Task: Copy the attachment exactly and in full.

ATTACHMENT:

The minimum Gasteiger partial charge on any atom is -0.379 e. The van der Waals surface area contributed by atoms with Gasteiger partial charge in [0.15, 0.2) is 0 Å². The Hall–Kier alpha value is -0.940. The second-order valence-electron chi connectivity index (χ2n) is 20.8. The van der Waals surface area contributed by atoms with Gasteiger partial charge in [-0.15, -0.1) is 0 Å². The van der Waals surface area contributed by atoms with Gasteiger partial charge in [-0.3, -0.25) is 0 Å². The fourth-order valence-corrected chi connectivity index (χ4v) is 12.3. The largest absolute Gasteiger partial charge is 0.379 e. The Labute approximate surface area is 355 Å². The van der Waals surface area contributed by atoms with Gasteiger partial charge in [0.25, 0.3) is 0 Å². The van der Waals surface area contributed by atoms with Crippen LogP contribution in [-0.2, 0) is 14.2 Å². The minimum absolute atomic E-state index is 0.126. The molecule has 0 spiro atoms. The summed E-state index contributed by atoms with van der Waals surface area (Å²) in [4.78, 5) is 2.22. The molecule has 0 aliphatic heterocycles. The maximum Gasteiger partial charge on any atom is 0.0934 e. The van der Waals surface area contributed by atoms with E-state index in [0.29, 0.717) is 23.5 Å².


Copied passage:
The minimum Gasteiger partial charge on any atom is -0.379 e. The van der Waals surface area contributed by atoms with Gasteiger partial charge in [0.15, 0.2) is 0 Å². The Hall–Kier alpha value is -0.940. The second-order valence-electron chi connectivity index (χ2n) is 20.8. The van der Waals surface area contributed by atoms with Gasteiger partial charge in [-0.15, -0.1) is 0 Å². The van der Waals surface area contributed by atoms with Gasteiger partial charge in [-0.3, -0.25) is 0 Å². The fourth-order valence-corrected chi connectivity index (χ4v) is 12.3. The largest absolute Gasteiger partial charge is 0.379 e. The Labute approximate surface area is 355 Å². The van der Waals surface area contributed by atoms with Gasteiger partial charge in [0.25, 0.3) is 0 Å². The van der Waals surface area contributed by atoms with Crippen LogP contribution in [-0.2, 0) is 14.2 Å². The minimum absolute atomic E-state index is 0.126. The molecule has 0 spiro atoms. The summed E-state index contributed by atoms with van der Waals surface area (Å²) in [4.78, 5) is 2.22. The molecule has 0 aliphatic heterocycles. The maximum Gasteiger partial charge on any atom is 0.0934 e. The van der Waals surface area contributed by atoms with E-state index in [0.29, 0.717) is 23.5 Å².